Advertising Health to the People

A selection of images and the labels which described them from the exhibit displayed at the Library Company of Philadelphia.
Many of these images correspond to parts of the essay by Mr. Helfand and those sections are accessible through the link below the image.

Main Gallery Posters
Deshler's Anti-Periodic Pills, a newly discovered and certain Cure for Fever & Ague. Chas. D. Deshler, Agent, New Brunswick, N. J. New York: Pudney & Russell, 1854. Broadside.

This broadside was printed with eight different kinds of decorative wood types.

in the essay
Nancy Linton. A Faithful Representation of her Actual Appearance & Condition after having been Cured by the use of Swaim's Panacea. [London:] Drawn on stone by W.H. Kearney, printed by C. Hullmandel, [1830s?] Hand-colored lithograph.

Swaim, one of the richest and boldest of the early medicine men, promoted his panacea with this hand-colored picture of his most famous cure. At first glance it looks like a "before" picture, but it is indeed an "after." Only Swaim's could have kept such a person alive, it suggests. Swaim claimed his panacea included no mercury, but it did, and Nancy Linton's condition suggests mercury poisoning.

Dr. Jayne's Family Medicines. Philadelphia: [ca. 1850.] Engraving.

Jayne, one of the most flamboyant medicine men of the mid-19th century, made his headquarters into an advertisement by building it as tall as technology would then allow. This was in a sense the first American skyscraper.

in the essay

Shepherd's Medicines. Bodder & Co. proprietors, Baltimore. Philadelphia: Wagner & McGuigan. [ca. 1848.] Lithograph.

in the essay

Dr. George Stuart's Botanical Syrup and Vegetable Pills, the Greatest Family Medicine in the World. Philadelphia: P. S. Duval, 1849. Lithograph.

in the essay

Dr. C.F. Brown's Young American Liniment. Philadelphia: Duross Bros., 1861. Color woodcut and relief print.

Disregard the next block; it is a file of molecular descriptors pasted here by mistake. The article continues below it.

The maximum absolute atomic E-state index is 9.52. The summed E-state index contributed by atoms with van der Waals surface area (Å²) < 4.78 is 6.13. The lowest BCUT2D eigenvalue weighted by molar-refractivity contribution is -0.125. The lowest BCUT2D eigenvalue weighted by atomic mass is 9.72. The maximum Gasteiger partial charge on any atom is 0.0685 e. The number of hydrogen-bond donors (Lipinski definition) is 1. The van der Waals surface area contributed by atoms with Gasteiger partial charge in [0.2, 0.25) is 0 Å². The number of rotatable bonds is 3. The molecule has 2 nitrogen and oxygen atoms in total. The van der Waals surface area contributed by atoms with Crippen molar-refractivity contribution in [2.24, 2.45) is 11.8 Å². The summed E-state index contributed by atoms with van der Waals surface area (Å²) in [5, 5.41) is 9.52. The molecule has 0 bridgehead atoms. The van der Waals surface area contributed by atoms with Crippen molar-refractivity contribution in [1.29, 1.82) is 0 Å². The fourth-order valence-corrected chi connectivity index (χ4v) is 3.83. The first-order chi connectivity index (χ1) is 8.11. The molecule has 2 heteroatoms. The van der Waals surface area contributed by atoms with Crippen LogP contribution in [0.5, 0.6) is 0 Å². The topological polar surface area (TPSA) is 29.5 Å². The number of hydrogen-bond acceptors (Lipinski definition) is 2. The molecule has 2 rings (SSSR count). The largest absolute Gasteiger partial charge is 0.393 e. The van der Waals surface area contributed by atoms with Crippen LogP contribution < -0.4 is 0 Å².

During the Civil War patriotism was used to promote an endless variety of products. Here color woodcut printing made a "before and after" illustration more effective.
Know Thyself! Lectures on Phrenology. New York: Office of the Phrenological Journal, S. R. Wells, Publisher, [ca. 1865]. Color woodcut and relief print.

Phrenologists often corroborated their theories by referring to portraits of the heads of famous and infamous men and women.

in the essay
Dr. Hoofland's Celebrated German Bitters and Balsamic Cordial. Prepared by Dr. C.M. Jackson. Philadelphia: L.N. Rosenthal, 1859. Chromolithograph.

Chromolithography, lithography in colors, was introduced in the 1850s and revolutionized advertising posters. A riot of colors ensued, some more lifelike than others.

Green Mountain Boys Gathering Materials for Paine's Celebrated Green Mountain Balm of Gilead and Cedar Plaster. Boston: Forbes & Co., 1868. Lithograph.

Advertisements often depicted the natural sources of proprietary medicines rather than the factories in which they were bottled.

in the essay

Dr. O. S. Martin. Read and Circulate, the Well Known and Popular Indian Physician, Dr. O. S. Martin, would respectfully inform the Ladies and Gentlemen of this place and vicinity that he has taken rooms at [blank filled in manuscript]. Schoharie, New York: "Republican" Power Press, 1860.

Itinerant physicians often used handbills to announce their arrival in a town; they were printed with the location of the temporary office left blank so they could be used over and over again. An "Indian Physician" was a botanical doctor.

in the essay

Jayne's Carminative Balsam. Philadelphia: D. Jayne & Son, 1857. Engraving

in the essay

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